Norwegian Air Shuttle ASA is seeking U.S. backing for an expansion of its U.K.-based long-haul operations that would allow the discount carrier to offer services such as South Africa to New York via London.
A successful outcome following an application to the U.S. Department of Transportation could lead Norwegian Air to exercise an option to buy 10 more Boeing Co. 787 Dreamliner wide-body jets, swelling the fleet in service or on order to 50, Chief Executive Officer Bjorn Kjos said in an interview Thursday.
While Norwegian can fly from Britain to certain cities in the Americas, Africa and Asia under a U.K. air operators certificate granted last year, that doesn’t include U.S. routes. A foreign-carrier permit is therefore being sought from the DOT that would provide “maximum flexibility,” including flights such as Cape Town or Johannesburg to the U.S. via the carrier’s London Gatwick hub.
Prospects for approval seemingly improved April 15 when, in a separate case, the DoJ granted tentative rights for Norwegian Air to serve the U.S. with an Irish arm, Kjos said. While the company already operates Gatwick-U.S. flights, it does so under a Norwegian AOC that doesn’t include U.K. bilateral rights.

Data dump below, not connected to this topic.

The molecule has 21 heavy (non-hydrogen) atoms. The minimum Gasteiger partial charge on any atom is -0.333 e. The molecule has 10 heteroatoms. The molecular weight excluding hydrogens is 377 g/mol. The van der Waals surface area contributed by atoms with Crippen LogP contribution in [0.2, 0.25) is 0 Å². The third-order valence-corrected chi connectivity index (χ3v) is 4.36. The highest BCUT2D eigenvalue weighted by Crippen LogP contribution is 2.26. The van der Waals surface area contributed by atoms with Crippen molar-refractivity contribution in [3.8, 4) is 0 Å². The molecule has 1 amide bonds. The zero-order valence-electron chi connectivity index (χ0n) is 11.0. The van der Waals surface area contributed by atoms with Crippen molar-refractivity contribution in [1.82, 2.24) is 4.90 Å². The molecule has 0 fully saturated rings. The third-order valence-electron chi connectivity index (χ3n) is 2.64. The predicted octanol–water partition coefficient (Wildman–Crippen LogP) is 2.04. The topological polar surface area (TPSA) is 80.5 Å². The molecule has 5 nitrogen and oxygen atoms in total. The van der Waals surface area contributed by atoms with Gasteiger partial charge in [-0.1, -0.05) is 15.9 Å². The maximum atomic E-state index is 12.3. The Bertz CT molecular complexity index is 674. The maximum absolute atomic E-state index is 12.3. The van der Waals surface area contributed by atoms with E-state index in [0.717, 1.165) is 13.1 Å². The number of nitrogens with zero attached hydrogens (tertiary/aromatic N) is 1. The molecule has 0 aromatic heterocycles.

Deliveries of short-haul Airbus Group SE A320neo aircraft ordered by Norwegian Air have meanwhile fallen victim to glitches with Pratt & Whitney engines that power them, with a few aircraft set to suffer a delay of some weeks, Kjos said.
Norwegian Air is due to take four Neos this year, all of which it has arranged to lease to Hong Kong Express Airways Ltd., followed by eight in 2017. All told the carrier has 100 on order, making it one of the biggest customers for the model.
Norwegian reported a pretax loss of 992 million kroner ($123 million) in the first quarter ended March 31, compared with 528 million kroner a year earlier, amid losses from currency swings and jet-fuel hedging, it said in a statement.
Shares of the Fornebu-based company closed down 5.9 percent lower at 351.20 kroner in Oslo, their biggest drop in three months.
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This article was written by Richard Weiss from Bloomberg and was legally licensed through the NewsCred publisher network.